Story Time: Courting the Lady Scythe

Today’s Story Time is “Courting the Lady Scythe,” which first appeared in Ekaterina Sedia’s anthology, Paper Cities: An Anthology of Urban Fantasy in 2008. The anthology won a World Fantasy Award for the editor in 2009.

This story is set in the same universe as A Warrior of Dreams. Like any decent universe, there’s more that goes on beyond what you see in the main storyline. There are legends and fables and cautionary tales, and this is one of those. Which one is something you’ll need to decide for yourself.

Standard Reminder: “Courting the Lady Scythe” will be online until next Wednesday, October 25th. After that, there will be something else in its place.

 

 

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Review: Tales of Falling and Flying by Ben Loory

Tales of Falling and Flying by Ben Loory, Penguin Books, 2017

I picked up Tales of Falling and Flying on the recommendation of Jeffrey Ford. Since I’d also discovered the weird and wonderful Strange Tales From a Chinese Studio from the same source, I was more than inclined to give this one a try, and was definitely not disappointed, especially in the weird and wonderful department. Tales of Falling and Flying excels in both categories.

At first glance, this looks like a collection of short stories. Once you’re into it, that perception gets stretched a bit, or at least mine did. Not that the tales within ran roughshod over classic definitions of a short story. I mean, they were about something. They had a beginning, middle, and end in the sense that they started somewhere, went somewhere, ended somewhere. It’s those “somewheres” that need a bit of a mental adjustment.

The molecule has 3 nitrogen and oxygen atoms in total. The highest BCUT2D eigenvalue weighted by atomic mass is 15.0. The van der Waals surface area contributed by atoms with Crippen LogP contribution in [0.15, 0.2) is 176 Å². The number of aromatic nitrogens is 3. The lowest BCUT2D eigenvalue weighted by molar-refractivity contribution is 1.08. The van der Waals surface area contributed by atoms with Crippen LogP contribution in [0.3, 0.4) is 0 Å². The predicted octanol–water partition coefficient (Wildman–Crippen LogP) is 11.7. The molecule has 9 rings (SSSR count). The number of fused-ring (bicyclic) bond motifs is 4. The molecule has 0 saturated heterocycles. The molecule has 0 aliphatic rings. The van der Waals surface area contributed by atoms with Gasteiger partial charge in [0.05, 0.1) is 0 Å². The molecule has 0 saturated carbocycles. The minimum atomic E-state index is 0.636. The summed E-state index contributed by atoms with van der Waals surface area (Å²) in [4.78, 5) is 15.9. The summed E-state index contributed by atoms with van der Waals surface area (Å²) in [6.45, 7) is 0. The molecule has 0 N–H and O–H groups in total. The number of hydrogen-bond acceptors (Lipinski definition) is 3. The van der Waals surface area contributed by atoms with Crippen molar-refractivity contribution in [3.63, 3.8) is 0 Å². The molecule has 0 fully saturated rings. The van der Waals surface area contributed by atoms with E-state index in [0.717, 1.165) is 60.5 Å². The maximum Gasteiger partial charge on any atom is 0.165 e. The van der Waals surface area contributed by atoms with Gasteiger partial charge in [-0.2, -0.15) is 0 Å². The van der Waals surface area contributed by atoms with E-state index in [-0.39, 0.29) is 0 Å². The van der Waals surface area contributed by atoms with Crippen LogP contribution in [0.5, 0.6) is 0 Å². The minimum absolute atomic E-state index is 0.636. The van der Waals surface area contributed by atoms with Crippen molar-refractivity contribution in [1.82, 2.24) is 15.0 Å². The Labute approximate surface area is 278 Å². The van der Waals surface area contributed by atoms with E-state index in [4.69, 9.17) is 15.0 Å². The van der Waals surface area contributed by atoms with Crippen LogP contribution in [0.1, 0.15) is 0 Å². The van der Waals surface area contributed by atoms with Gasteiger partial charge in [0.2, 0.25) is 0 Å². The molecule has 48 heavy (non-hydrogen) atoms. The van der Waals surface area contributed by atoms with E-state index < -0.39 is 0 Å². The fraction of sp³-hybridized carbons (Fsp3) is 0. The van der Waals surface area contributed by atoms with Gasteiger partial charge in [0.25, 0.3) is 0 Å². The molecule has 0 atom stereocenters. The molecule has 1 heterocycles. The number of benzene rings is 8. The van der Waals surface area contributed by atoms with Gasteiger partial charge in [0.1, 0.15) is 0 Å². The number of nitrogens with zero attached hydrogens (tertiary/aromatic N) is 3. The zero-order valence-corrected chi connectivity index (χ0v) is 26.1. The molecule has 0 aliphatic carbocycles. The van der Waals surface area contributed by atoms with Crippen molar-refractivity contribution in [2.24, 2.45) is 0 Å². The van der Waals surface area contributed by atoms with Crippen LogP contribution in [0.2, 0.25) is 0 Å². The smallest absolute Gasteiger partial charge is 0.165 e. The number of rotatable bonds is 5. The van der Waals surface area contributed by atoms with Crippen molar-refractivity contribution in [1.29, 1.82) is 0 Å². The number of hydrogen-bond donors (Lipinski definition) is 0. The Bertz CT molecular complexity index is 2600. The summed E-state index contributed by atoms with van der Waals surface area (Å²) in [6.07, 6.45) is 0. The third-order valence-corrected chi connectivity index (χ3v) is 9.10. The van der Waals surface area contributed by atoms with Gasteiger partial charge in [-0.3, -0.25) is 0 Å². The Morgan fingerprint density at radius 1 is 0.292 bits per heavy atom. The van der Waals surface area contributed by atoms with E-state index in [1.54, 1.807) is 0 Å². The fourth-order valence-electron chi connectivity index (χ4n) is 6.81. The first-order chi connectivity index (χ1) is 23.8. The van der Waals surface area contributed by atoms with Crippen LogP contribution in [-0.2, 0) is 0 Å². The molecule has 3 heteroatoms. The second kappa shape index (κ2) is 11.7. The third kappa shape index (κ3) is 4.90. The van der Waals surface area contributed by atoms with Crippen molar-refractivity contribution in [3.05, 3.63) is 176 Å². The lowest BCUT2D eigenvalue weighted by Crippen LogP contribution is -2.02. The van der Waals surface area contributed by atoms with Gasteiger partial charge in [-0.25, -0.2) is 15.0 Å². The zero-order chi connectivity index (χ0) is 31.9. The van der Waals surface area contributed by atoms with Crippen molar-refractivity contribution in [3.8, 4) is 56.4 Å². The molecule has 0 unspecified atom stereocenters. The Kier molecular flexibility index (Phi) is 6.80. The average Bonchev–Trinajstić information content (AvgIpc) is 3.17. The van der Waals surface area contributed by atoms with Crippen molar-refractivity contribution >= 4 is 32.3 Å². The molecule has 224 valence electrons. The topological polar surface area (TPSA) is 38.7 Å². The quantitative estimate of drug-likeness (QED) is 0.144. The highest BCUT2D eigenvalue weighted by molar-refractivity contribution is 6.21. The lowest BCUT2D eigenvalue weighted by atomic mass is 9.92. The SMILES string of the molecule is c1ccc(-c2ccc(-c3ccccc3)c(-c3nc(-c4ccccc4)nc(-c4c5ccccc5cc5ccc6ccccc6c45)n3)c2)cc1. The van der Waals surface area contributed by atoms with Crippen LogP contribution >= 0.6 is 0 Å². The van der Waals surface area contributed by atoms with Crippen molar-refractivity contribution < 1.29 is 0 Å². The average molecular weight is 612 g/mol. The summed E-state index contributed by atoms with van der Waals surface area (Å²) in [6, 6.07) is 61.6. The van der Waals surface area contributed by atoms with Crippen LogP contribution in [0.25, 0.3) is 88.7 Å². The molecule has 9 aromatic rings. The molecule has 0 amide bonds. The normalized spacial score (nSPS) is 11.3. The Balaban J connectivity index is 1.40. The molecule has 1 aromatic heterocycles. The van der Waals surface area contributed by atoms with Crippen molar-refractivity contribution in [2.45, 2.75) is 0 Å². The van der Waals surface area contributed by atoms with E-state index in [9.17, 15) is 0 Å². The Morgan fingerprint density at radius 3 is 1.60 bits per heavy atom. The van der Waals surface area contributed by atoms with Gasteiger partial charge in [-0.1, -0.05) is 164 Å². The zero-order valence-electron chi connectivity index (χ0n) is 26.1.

Take for example, the very first piece in the book, “The Dodo.” I’m just going to quote the opening line: “Once there was a dodo, and he died with the rest, but then he suddenly got back up again.” So what does a dodo who should be dead but isn’t do? If you guessed “Get forced into an identity crisis because he’s alive but all the dodos are dead, therefore everyone says he can’t possibly be one,” then you have the idea. Or consider “The Sloth,” which features, yes, a sloth, one who decides he doesn’t really want to hang around the jungle eating leaves and decides to go to the city and get a job.  What sort of job is there for a sloth in the big city? It takes the sloth a while to find out, but the answer follows very reasonably from what the sloth discovers in his search along the way. Or “Death and the Lady” where a woman goes to church and discovers Death sitting next to her, and if you think you might know where that particular story is headed, you’re both right and very wrong. If I had to pick one, I’d likely say that was my favorite, which is silly because you don’t have to pick one. The very idea is limiting.

One thing I can confirm is that there will be tales of “falling and flying.” Along the way the reader could be forgiven for thinking she was reading a book of special kinds of stories called parables, deep into double meanings and lessons and metaphors and whatnot. But then you hit a story like “The Ostrich and the Aliens” which, in its own metafictional way, pokes fun at the very idea. So maybe they’re not parables, or perhaps they are, or some of them, and I found myself thinking about each one even while I was reading it. Normally that sort of thing kicks me right out of a story, but not in this case. The stories invite a bit of consideration. Invite? Say rather they demand it. As for classification, well, I can’t speak for other readers, but after a while I stopped worrying about that and just gladly went wherever Loory was going. Plenty of time later to think about where that was. No conclusions yet, but I’m still thinking.

Which is just about the highest compliment I have to give.

 

 

Story Time: The Trickster’s Wife